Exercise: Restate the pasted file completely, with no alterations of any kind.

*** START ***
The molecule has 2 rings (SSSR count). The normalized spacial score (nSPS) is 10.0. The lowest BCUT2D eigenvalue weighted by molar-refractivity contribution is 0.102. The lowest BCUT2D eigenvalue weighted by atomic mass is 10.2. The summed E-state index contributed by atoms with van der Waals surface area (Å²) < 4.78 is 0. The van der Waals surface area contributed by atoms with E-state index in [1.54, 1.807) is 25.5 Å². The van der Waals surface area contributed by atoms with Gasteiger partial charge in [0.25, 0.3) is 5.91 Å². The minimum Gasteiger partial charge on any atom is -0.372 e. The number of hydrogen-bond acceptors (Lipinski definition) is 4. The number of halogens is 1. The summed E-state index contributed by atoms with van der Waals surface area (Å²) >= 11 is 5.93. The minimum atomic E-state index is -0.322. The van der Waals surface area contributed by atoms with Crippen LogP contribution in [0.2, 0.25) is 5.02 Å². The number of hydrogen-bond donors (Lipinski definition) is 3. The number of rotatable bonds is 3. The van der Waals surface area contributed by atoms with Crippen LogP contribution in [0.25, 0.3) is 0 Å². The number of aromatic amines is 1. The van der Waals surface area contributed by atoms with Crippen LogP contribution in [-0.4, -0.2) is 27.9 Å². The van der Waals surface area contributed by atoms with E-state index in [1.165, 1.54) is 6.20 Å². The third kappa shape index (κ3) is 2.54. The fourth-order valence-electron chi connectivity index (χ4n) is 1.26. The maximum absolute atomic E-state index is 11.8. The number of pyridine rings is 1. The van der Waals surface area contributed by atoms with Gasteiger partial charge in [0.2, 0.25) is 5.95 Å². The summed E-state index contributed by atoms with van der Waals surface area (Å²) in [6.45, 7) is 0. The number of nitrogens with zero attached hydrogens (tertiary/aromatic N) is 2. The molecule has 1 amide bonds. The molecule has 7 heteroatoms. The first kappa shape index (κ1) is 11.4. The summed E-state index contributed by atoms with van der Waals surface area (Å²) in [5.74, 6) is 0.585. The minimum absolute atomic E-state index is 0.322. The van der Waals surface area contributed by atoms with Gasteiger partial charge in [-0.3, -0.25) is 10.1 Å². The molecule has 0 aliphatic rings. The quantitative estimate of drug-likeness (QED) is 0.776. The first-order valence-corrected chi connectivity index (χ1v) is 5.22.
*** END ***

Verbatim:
The molecule has 2 rings (SSSR count). The normalized spacial score (nSPS) is 10.0. The lowest BCUT2D eigenvalue weighted by molar-refractivity contribution is 0.102. The lowest BCUT2D eigenvalue weighted by atomic mass is 10.2. The summed E-state index contributed by atoms with van der Waals surface area (Å²) < 4.78 is 0. The van der Waals surface area contributed by atoms with E-state index in [1.54, 1.807) is 25.5 Å². The van der Waals surface area contributed by atoms with Gasteiger partial charge in [0.25, 0.3) is 5.91 Å². The minimum Gasteiger partial charge on any atom is -0.372 e. The number of hydrogen-bond acceptors (Lipinski definition) is 4. The number of halogens is 1. The summed E-state index contributed by atoms with van der Waals surface area (Å²) >= 11 is 5.93. The minimum atomic E-state index is -0.322. The van der Waals surface area contributed by atoms with Crippen LogP contribution in [0.2, 0.25) is 5.02 Å². The number of hydrogen-bond donors (Lipinski definition) is 3. The number of rotatable bonds is 3. The van der Waals surface area contributed by atoms with Crippen LogP contribution in [0.25, 0.3) is 0 Å². The number of aromatic amines is 1. The van der Waals surface area contributed by atoms with Crippen LogP contribution in [-0.4, -0.2) is 27.9 Å². The van der Waals surface area contributed by atoms with E-state index in [1.165, 1.54) is 6.20 Å². The third kappa shape index (κ3) is 2.54. The fourth-order valence-electron chi connectivity index (χ4n) is 1.26. The maximum absolute atomic E-state index is 11.8. The number of pyridine rings is 1. The van der Waals surface area contributed by atoms with Gasteiger partial charge in [0.2, 0.25) is 5.95 Å². The summed E-state index contributed by atoms with van der Waals surface area (Å²) in [6.45, 7) is 0. The number of nitrogens with zero attached hydrogens (tertiary/aromatic N) is 2. The molecule has 1 amide bonds. The molecule has 7 heteroatoms. The first kappa shape index (κ1) is 11.4. The summed E-state index contributed by atoms with van der Waals surface area (Å²) in [5.74, 6) is 0.585. The minimum absolute atomic E-state index is 0.322. The van der Waals surface area contributed by atoms with Gasteiger partial charge in [-0.3, -0.25) is 10.1 Å². The molecule has 0 aliphatic rings. The quantitative estimate of drug-likeness (QED) is 0.776. The first-order valence-corrected chi connectivity index (χ1v) is 5.22.